Fear says, you will definitely fall.

The antidote to fear is courage. Courage says, you could fly. Let’s give it a try.

fear is a liarCourage is a nice word, and it sounds simple enough, but courage is like exercise: you need to do it consistently every day to see results. Courage is an active thing that takes deliberate effort.

Every day I have to ask myself, what would a courageous person do? I’m not exaggerating when I say this – I actually ask myself this question on a regular basis.

You see, journaling regularly made it abundantly clear to me that fear was holding me back. The more I journaled, the more absurd it became that the only reason I wasn’t going after my dreams was because I was afraid of imagined outcomes. So I taught myself how to be courageous, with that one little question.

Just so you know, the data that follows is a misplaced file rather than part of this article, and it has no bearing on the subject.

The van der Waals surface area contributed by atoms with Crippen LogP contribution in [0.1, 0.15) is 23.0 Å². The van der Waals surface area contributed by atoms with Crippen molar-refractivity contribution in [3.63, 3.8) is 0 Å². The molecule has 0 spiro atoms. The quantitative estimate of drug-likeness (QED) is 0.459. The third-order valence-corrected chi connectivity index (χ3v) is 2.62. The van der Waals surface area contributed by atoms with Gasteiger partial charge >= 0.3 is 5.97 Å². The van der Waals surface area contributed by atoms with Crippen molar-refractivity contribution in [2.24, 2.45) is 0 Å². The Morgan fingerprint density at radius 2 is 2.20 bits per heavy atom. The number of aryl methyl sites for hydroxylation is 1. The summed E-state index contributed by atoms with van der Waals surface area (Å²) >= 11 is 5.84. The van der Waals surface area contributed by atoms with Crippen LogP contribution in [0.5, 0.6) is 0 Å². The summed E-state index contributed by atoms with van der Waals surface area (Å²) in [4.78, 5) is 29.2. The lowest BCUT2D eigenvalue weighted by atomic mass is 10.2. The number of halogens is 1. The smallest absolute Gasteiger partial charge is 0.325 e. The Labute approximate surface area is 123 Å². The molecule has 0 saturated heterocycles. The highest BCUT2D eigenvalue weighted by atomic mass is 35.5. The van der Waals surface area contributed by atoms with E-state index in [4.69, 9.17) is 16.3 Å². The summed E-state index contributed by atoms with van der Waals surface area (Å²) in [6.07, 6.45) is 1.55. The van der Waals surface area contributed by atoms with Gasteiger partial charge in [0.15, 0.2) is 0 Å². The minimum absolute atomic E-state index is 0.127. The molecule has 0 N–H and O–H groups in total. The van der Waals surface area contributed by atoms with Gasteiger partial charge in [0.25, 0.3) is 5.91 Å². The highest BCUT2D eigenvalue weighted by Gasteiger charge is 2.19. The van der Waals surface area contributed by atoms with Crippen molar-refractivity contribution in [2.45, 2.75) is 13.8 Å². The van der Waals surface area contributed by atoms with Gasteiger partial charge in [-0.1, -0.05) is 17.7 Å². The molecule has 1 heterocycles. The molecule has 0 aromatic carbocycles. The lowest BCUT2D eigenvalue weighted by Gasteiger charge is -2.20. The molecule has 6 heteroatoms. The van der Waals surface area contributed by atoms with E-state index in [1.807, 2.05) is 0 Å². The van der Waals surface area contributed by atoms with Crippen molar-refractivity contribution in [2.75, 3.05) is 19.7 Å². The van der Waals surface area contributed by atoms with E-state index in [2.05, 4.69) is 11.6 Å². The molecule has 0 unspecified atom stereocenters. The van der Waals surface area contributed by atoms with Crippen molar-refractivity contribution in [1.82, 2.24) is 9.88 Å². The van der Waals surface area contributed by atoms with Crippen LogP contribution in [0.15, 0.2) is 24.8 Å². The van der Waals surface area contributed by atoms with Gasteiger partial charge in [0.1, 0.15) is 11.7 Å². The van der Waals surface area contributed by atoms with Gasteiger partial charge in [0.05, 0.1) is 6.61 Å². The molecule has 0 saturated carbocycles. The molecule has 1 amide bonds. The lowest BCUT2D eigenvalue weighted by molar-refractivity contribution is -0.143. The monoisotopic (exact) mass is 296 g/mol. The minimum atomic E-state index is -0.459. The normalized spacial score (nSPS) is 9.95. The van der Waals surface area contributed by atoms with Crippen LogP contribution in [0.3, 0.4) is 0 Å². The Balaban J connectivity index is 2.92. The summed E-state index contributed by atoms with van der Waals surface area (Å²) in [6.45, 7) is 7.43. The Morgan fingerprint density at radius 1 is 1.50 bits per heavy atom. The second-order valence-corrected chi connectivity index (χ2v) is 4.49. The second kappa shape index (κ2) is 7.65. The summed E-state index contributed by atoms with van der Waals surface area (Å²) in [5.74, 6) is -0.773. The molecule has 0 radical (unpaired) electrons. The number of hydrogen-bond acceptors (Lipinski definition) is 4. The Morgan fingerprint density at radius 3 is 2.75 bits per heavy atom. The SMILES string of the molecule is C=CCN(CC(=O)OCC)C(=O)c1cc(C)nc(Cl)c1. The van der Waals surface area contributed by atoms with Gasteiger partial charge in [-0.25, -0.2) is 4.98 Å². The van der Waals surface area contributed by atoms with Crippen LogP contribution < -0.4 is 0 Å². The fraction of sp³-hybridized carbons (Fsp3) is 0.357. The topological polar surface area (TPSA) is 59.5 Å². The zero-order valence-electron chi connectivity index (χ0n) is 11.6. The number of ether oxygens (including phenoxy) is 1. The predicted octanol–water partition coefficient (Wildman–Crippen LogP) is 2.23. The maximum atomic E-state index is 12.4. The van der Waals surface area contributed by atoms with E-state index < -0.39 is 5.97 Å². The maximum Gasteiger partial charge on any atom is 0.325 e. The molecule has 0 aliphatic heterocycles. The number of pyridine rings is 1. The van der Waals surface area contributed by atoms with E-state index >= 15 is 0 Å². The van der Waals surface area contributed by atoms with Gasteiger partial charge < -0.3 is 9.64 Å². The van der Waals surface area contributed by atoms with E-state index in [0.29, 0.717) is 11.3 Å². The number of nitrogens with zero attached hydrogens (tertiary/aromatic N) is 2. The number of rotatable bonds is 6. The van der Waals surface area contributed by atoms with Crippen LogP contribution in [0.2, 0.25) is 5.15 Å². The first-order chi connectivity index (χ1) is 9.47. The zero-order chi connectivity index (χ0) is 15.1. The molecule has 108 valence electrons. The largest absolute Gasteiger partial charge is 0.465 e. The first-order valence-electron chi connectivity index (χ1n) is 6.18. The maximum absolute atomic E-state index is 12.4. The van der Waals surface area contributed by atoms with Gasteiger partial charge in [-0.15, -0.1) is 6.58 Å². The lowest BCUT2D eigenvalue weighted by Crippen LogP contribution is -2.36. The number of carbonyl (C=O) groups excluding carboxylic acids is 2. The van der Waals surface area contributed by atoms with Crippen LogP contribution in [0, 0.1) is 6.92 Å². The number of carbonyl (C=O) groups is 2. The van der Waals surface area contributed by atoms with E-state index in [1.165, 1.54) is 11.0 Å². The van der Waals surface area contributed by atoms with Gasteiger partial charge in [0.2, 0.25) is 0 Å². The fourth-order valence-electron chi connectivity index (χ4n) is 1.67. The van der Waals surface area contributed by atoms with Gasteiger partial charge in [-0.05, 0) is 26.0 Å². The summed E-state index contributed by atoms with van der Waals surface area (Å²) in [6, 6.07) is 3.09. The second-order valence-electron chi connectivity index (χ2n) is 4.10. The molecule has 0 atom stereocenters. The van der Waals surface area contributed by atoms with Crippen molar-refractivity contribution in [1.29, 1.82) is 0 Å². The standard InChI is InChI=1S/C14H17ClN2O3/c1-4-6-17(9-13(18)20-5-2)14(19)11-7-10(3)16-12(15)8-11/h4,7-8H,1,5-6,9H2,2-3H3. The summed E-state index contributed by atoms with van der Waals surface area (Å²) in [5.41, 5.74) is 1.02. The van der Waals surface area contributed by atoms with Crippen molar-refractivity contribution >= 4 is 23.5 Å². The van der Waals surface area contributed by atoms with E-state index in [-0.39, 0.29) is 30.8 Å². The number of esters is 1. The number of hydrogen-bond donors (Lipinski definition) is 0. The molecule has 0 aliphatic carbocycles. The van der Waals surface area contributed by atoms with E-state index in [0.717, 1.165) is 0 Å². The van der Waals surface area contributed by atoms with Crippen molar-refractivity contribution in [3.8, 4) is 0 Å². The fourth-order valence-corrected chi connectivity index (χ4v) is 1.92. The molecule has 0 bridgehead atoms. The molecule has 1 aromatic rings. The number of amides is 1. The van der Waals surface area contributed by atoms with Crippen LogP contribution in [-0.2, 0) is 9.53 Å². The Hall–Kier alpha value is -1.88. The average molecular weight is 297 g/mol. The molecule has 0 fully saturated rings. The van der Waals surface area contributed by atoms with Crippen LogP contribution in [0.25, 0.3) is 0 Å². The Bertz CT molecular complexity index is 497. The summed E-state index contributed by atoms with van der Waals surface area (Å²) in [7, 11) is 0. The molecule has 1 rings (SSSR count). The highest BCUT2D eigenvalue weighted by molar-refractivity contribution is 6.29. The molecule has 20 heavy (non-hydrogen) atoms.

Courage will look different to each and every one of us, but for me it looks like:

  • Sitting down with my journal even when I feel like I have nothing to say
  • Facing my journal when I have difficult things to deal with
  • Painting and creating often
  • Showing what I create to others
  • Opening up and expressing myself freely to others
  • Offering what I create to others not knowing whether they will like it (for example, the newsletter)
  • Committing to things that scare me, like the 100 Days Project
  • Singing in front of others
  • Owning my talents and gifts
  • Embracing the parts of myself I used to reject

Now I know not to listen fear, because fear is a liar.

 >>> Prompts:

How do you experience fear? How does fear hold you back?

What would/does courage look like to you?

How might your life be different if you had more courage than fear?

In what ways do you already practice courage? List anything you can think of, no matter how small.